1917 (Film)

1917 (Film) Summary and Analysis of Part 1


April 6, 1917. We see two soldiers asleep in a field, Blake and Schofield. Sanders, another soldier, wakes them up unceremoniously. As they assemble, Blake reads a letter from back home, but Schofield has received no mail. Blake talks about the fact that he thought the food would be better in the army, which is the only reason he did not become a priest. Schofield pulls out some ham and bread and gives some to Blake.

Blake tells Schofield that his leave has been canceled, but he does not know why. A sergeant tells the two soldiers that someone named General Erinmore wants to talk to them. When they go in, Erinmore asks Blake about his brother, who is fighting in the Second Battalion. Pulling out a map, Erinmore says that he wants Blake and Schofield to deliver a message to Colonel Mackenzie of the Second Battalion that would call off a scheduled attack that might compromise the battalion's safety.

He elaborates, saying that Mackenzie wants to attack the Germans, thinking that the British might be able to turn the tides, but that this is false. Erinmore believes that the German retreat is, in fact, a strategic withdrawal. Hence, Blake and Schofield must deliver the message before Mackenzie endangers his troops. Blake and Schofield must deliver the message before dawn the following day, as the enemy cut the telephone lines before they withdrew. "If you don't, it will be a massacre," he says, explaining that 1,600 men will die if they do not deliver it.

Lieutenant Gordon gives them some supplies and instructions, and they embark immediately. Schofield is nervous and wants to wait until it's dark, but Blake sets off, motivated to protect his brother and by Erinmore's instructions for them to leave immediately. They argue about what to do, with Schofield suggesting that it's best not to mess around when dealing with the Germans and that they do not need to be hasty, since they have enough time.

On their way out, Blake gets in a fight with another soldier, insisting that he has special orders. Schofield also reveals to Blake that he lost his medal from the Somme. When they get to the place where they are supposed to cross over, they ask for Major Stevenson, but a soldier tells them he was killed a few nights ago and that Lieutenant Leslie is now in command.

They go to speak to Leslie about their orders to cross from Erinmore. Leslie thinks that the mission is a misguided one, saying that the German withdrawal is a trap. Nevertheless, he gives them instructions, warning them to look out for craters, and tells them that they won't be able to send help until after dark. Leslie gets them a flare that they can send as a signal if they make it.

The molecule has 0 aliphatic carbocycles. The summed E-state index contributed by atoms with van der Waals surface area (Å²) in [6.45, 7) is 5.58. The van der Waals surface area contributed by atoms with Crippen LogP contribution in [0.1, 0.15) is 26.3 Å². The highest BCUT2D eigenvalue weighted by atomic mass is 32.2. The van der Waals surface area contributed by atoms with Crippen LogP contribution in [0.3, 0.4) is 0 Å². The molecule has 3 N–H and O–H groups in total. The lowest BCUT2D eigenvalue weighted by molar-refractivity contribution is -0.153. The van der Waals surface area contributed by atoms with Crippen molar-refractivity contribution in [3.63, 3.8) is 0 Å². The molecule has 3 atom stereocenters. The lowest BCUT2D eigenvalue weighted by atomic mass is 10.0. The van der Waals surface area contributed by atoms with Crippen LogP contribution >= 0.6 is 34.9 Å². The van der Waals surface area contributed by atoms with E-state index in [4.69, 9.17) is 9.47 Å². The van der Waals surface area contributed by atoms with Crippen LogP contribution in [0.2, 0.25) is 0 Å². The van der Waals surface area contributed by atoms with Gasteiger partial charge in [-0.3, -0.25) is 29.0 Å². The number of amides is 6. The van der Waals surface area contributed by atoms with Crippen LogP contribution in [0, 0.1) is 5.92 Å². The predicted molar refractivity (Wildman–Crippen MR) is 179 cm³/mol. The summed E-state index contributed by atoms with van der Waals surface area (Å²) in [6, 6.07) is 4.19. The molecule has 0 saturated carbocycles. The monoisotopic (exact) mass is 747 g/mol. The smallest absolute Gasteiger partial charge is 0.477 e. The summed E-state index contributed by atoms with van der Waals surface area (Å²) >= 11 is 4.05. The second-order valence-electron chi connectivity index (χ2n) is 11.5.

Blake and Schofield set off, passing by dead horses and other debris. They pass through a barbed wire fence and search for cover, jumping into a sap trench. Schofield looks at a wound on his hand from the barbed wire and they continue on through the mud and fog.


The film begins with two disillusioned young British soldiers who are ready to be done with their time in the army, exhausted by the poor conditions, the bad food, and the other drudgeries of war. The film shows us that they are not seasoned and polished career soldiers, but young men who chose to join the army because of the opportunities they thought it might afford them. Blake and Schofield are not exactly heroic-seeming; they more reactive than proactive, but they are dutiful and thoughtful soldiers nonetheless.

No sooner have we been introduced to the two soldiers than they are tasked with a heroic and dangerous task that exceeds their expectations for what might be asked of such men as themselves. General Erinmore sends them on a mission to deliver a message to the Second Battalion warning General Mackenzie not to attack the Germans, who have staged a strategic withdrawal. Blake and Schofield were talking about when their next leave will be and when their time in the army will end, when suddenly they are charged with an especially dangerous and intense task, forced to become heroes for the British army.

The two protagonists have very different approaches to setting off on their journey. While Blake, whose brother is in the Second Battalion and could die if they fail in their mission, is intent on leaving immediately and getting there as quickly as possible, Schofield is worried about no man's land and wants to make an informed decision about the best possible travel plans. He worries that to leave in the daylight will make them more vulnerable themselves, while Blake is singleminded in his desire to fulfill the mission. The two soldiers balance one another out, each adopting a different philosophy and plan in response to their mission.

The visual world of the film reflects the bleak nature of war. The color palette is drab and filled with the browns and grays of the trenches. The first shot of the film is one of the few aesthetically pleasant ones, as we see the two protagonists sleeping in a little patch of wildflowers, getting a momentary respite from their exhausting duties. Otherwise, the aesthetic world of the film is brown and mud-covered, a realistic portrayal of how gruesome and desolate World War I was. There are few bright colors or sunny skies.

The terrain that Schofield and Blake must cross is truly hellish. It is a foggy and ominous day, and the brown mud of the "no man's land" is filled with the dead carcasses of fallen horses and barbed wire fences. Even though their mission is not an explicitly difficult one in the military sense, it is a terrifying journey, one filled with the horrific fallout of the previous battles. Director Sam Mendes does not seek to show war as a glamorous or particularly ennobled situation, but rather as a gruesome nightmare, a horrific display of human darkness.